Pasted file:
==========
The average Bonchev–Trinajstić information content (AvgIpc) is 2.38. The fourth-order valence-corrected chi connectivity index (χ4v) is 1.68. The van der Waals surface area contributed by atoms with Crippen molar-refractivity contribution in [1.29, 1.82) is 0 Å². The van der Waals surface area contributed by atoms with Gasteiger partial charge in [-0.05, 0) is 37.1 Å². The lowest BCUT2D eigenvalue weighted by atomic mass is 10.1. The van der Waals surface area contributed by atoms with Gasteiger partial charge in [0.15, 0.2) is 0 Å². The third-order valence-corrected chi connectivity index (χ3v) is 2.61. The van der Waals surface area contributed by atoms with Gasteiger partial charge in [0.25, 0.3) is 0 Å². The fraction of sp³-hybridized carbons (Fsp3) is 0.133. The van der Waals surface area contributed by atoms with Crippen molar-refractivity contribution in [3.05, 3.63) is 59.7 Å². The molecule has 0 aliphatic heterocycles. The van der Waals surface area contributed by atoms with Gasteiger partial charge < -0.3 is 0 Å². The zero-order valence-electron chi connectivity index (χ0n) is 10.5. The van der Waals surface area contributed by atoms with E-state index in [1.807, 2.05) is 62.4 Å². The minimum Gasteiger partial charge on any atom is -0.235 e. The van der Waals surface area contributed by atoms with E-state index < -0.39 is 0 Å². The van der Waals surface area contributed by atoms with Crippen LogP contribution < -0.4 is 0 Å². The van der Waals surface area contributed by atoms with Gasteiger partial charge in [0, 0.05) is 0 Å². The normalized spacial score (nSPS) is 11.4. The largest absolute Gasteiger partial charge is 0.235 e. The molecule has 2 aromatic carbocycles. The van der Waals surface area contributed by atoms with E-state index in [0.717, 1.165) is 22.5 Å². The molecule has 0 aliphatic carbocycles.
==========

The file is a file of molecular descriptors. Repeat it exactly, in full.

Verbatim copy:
The average Bonchev–Trinajstić information content (AvgIpc) is 2.38. The fourth-order valence-corrected chi connectivity index (χ4v) is 1.68. The van der Waals surface area contributed by atoms with Crippen molar-refractivity contribution in [1.29, 1.82) is 0 Å². The van der Waals surface area contributed by atoms with Gasteiger partial charge in [-0.05, 0) is 37.1 Å². The lowest BCUT2D eigenvalue weighted by atomic mass is 10.1. The van der Waals surface area contributed by atoms with Gasteiger partial charge in [0.15, 0.2) is 0 Å². The third-order valence-corrected chi connectivity index (χ3v) is 2.61. The van der Waals surface area contributed by atoms with Gasteiger partial charge in [0.25, 0.3) is 0 Å². The fraction of sp³-hybridized carbons (Fsp3) is 0.133. The van der Waals surface area contributed by atoms with Crippen molar-refractivity contribution in [3.05, 3.63) is 59.7 Å². The molecule has 0 aliphatic heterocycles. The van der Waals surface area contributed by atoms with Gasteiger partial charge < -0.3 is 0 Å². The zero-order valence-electron chi connectivity index (χ0n) is 10.5. The van der Waals surface area contributed by atoms with E-state index in [1.807, 2.05) is 62.4 Å². The minimum Gasteiger partial charge on any atom is -0.235 e. The van der Waals surface area contributed by atoms with E-state index < -0.39 is 0 Å². The van der Waals surface area contributed by atoms with Crippen LogP contribution < -0.4 is 0 Å². The van der Waals surface area contributed by atoms with Gasteiger partial charge in [0, 0.05) is 0 Å². The normalized spacial score (nSPS) is 11.4. The largest absolute Gasteiger partial charge is 0.235 e. The molecule has 2 aromatic carbocycles. The van der Waals surface area contributed by atoms with E-state index in [0.717, 1.165) is 22.5 Å². The molecule has 0 aliphatic carbocycles.